Is it just me or has our society overcomplicated things that should be fairly straightforward?
Take food, for example. The overall process seems like it should be pretty simple. Grow or buy food. Cook food. Eat food. Done.
But when you get to the grocery store and spend the first 15 minutes just trying to pick a breakfast cereal from the 129 choices available, you quickly realize this might be harder than you thought.
I’ve found the same to be true with choosing homeschool curricula. We’d like the process to be simple. Decide on content. Find resources. Teach. Learn. Done.
But when a new homeschool parent (or even a veteran one) browses a homeschool review website, a curriculum catalog or, heaven forbid, attends a homeschool convention unprepared, they quickly find themselves completely paralyzed by the thousands of choices available.
Thankfully, the strategies we use to conquer the grocery store and feed our family are the same strategies we can use to overcome the curriculum overwhelm and educate our kids.
How to Buy Homeschool Curriculum
Before you enter the store, you already have some ideas in mind of what you need. You know your daughter has a nut allergy. You know you’re out of milk. You know you need to find something for dinner. Even without a super-detailed list (more on that later), you still have some idea of what you need and where to start.
Do the same thing with your homeschool planning. Spend some time on prep-work and take an organized approach. Pray about what each kid needs that year. Create a master course of study to give yourself a framework for organizing all the ideas you’re researching. Think ahead about what your kids can learn together (maybe science or history) vs individually (probably math and language arts). Brainstorm curriculum features you think you’ll need to succeed (online or video teaching, minimal teacher prep, curricula that work with certain special needs, etc.) to help narrow down the ocean of possibilities.
Keep Your Budget in Mind
Ideally, when I go grocery shopping, I have a budget in mind (or at least I try and compare prices and make sure I’m getting a good deal). We should treat our homeschool purchases the same way.
Even if you don’t have an exact budget number in mind, try and be cost-conscious or the expenses will add up quickly. One of the best ways to do this is to buy used. Books and non-consumable resources don’t have to be new!
There’s a huge resale market out there for homeschool materials. Check out Homeschool Classifieds, specific curriculum websites (IEW, for example, has a forum with a section for used for-sale postings), facebook groups (like this one), and local co-ops, private schools and libraries for used curriculum sales.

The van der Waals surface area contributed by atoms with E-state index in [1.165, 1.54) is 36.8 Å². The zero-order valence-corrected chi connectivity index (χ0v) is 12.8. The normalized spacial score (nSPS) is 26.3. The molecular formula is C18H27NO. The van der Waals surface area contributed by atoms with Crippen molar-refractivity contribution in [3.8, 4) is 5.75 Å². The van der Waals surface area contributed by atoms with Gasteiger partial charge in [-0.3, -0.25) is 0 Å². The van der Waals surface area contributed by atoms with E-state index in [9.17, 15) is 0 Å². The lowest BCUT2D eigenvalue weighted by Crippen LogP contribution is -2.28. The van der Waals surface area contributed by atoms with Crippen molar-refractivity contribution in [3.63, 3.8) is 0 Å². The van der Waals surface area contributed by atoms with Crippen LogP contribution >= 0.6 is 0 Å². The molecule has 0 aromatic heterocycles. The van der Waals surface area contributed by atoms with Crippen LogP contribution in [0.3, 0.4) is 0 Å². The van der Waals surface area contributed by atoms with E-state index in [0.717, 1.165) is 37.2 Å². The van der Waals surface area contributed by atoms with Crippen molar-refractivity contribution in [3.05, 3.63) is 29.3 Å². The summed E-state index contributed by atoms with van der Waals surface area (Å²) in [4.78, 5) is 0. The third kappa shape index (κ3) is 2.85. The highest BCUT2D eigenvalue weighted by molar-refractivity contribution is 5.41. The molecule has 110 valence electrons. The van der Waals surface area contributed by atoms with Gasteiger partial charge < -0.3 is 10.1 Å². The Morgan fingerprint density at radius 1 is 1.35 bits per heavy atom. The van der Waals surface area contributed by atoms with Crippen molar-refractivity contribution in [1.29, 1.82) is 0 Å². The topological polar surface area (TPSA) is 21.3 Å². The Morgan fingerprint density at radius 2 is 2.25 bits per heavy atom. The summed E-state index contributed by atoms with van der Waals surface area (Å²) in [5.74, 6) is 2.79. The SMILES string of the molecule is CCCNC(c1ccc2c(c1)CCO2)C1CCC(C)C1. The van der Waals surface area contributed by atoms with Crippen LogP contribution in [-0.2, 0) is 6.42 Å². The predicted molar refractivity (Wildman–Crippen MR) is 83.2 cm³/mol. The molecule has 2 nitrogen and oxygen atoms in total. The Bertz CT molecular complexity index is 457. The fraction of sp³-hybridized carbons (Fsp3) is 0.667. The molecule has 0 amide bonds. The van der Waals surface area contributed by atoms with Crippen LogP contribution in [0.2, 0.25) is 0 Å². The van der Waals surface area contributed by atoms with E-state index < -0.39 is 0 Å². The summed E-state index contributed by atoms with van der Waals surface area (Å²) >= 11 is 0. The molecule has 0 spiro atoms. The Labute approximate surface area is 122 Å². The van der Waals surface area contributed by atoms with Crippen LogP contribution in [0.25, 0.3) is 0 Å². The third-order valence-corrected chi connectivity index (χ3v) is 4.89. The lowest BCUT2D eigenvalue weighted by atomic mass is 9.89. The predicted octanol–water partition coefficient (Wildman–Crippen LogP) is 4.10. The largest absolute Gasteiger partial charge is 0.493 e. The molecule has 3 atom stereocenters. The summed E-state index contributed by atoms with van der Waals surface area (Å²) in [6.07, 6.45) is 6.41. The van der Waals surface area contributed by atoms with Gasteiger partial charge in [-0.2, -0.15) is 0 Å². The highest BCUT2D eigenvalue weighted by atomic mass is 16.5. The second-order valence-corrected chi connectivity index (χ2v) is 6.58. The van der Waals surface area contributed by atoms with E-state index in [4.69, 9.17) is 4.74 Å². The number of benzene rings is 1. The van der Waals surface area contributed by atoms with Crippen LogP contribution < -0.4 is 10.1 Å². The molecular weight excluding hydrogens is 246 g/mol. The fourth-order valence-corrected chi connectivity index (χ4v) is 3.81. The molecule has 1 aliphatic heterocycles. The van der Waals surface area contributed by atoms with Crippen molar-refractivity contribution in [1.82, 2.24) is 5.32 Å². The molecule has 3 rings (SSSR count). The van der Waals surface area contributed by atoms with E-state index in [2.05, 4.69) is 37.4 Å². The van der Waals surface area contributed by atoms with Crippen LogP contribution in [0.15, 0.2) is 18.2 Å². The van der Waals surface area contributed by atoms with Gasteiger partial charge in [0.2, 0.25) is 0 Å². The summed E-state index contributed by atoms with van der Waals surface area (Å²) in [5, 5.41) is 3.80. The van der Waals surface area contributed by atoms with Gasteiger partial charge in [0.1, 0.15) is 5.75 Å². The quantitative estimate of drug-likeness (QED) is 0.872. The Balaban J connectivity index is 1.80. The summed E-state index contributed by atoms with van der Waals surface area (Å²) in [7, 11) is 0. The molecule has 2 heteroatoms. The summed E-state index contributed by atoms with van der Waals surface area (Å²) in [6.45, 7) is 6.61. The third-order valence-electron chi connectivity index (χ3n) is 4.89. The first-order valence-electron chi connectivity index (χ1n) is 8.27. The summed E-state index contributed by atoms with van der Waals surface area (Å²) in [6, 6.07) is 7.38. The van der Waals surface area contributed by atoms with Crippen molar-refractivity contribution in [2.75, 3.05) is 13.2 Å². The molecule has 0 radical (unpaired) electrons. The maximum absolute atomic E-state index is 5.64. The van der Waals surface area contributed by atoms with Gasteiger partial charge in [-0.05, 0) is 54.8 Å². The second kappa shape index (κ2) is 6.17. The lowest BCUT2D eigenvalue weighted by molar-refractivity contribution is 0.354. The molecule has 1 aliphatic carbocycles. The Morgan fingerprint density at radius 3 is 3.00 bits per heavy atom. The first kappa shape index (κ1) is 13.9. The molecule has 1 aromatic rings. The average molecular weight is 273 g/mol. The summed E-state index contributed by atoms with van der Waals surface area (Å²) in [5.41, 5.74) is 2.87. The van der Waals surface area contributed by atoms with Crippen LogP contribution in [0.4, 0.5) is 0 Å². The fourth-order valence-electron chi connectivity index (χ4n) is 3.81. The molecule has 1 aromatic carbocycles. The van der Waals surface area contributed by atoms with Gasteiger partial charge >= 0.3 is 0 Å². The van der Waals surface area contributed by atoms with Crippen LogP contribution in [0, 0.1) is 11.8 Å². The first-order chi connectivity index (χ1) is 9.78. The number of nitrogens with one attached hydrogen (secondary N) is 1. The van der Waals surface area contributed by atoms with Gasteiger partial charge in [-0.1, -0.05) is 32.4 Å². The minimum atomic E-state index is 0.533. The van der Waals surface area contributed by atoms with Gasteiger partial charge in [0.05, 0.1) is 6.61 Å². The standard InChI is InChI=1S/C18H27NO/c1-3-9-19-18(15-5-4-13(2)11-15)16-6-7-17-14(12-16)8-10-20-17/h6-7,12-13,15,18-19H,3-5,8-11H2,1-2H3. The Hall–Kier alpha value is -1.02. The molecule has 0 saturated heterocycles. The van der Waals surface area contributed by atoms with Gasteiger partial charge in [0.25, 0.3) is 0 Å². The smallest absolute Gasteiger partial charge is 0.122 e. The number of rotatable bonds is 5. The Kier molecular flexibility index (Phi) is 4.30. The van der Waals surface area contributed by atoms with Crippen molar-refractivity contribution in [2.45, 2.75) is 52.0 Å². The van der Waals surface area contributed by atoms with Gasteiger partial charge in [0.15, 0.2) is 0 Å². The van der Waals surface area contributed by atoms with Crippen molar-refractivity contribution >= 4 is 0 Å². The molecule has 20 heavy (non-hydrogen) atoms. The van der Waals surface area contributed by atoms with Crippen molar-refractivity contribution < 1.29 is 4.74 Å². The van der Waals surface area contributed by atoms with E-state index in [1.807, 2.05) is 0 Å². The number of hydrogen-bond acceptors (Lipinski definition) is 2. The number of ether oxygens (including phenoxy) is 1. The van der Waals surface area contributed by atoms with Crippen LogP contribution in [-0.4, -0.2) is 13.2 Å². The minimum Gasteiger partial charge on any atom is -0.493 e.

And, just like you don’t buy more food than you can eat, don’t buy more resources than you’ll use. Many homeschool bookshelves (mine included) are lined with volumes of good intentions.
Make An Organized List
I’ve found it isn’t wise for me to enter a grocery store without a list. When I do, I quickly blow the budget, buy things we don’t need and stock up on not-so-healthy choices (Cocoa Pebbles anyone?). Lists help me stick to my plan and save money. And, when I take a few extra minutes to organize my list by aisle, I save a lot of time not criss-crossing the store.
As you plan, make a list – by student or subject – so you can keep track of what you need to find, buy or prepare. You can use a fancy planner, a spiral notebook, or just do what I’ve been doing lately and email yourself your working list. As you can see in the screenshot below, I color code mine so I can easily see what’s left to buy from where and what my next steps are for each subject. It doesn’t have to be Pinterest-worthy (mine definitely isn’t) – it just has to be something that WORKS for you.
If you take some time to organize your list you can save money on shipping by ordering more items together. You’ll also be able to keep better track of your purchases to make sure you don’t buy something twice or not at all!
Don’t Shop Hungry
Food shoppers buy more when they shop hungry. Homeschoolers buy more when they’re scared or desperate. Sometimes it’s a toddler pulling at your leg while you’re at the homeschool conference exhibit hall trying to decide between choice A and B. Or maybe you’ve pulled your kid out of public school mid-year and are trying to figure out what to do on Monday.
Either way, try to give yourself space – both mental and physical space – to plan ahead and think clearly. Rushed decisions aren’t going to help you in the long run. Get grandma or a babysitter to watch the kids for a few hours, use the kids’ TV or nap time, or trade babysitting with a friend to give yourself some uninterrupted thinking and planning time.
Ignore Irrelevant Aisles
I don’t ever go in the pet aisle at the grocery store because we don’t have any pets. It’s the same with homeschooling. Don’t feel like you have to check out Every. Single. Category. of curriculum out there. There may be subjects you don’t do every year or elective subjects you never cover (gasp!).
If your kids go through all of elementary school without smushing their hands in a DIY water bead sensory bin or learning how to diagram a sentence or read Latin, believe me, they’ll live. My childhood included none of those and I survived to tell about it.
So don’t worry!!! Just like no one buys every item at the grocery store, no homeschoolers teach every possible topic that exists. If you have a plan in place, you know you’ll cover what your family needs to be doing. Just let the rest go.
True, there are options galore. And, especially if you’ve never done this before, it can feel utterly overwhelming.
But if you take the time to make a plan, organize your list and keep a clear focus, you won’t be distracted by flashy ads and sales on things you don’t need.
Subscribe today to receive new posts via email!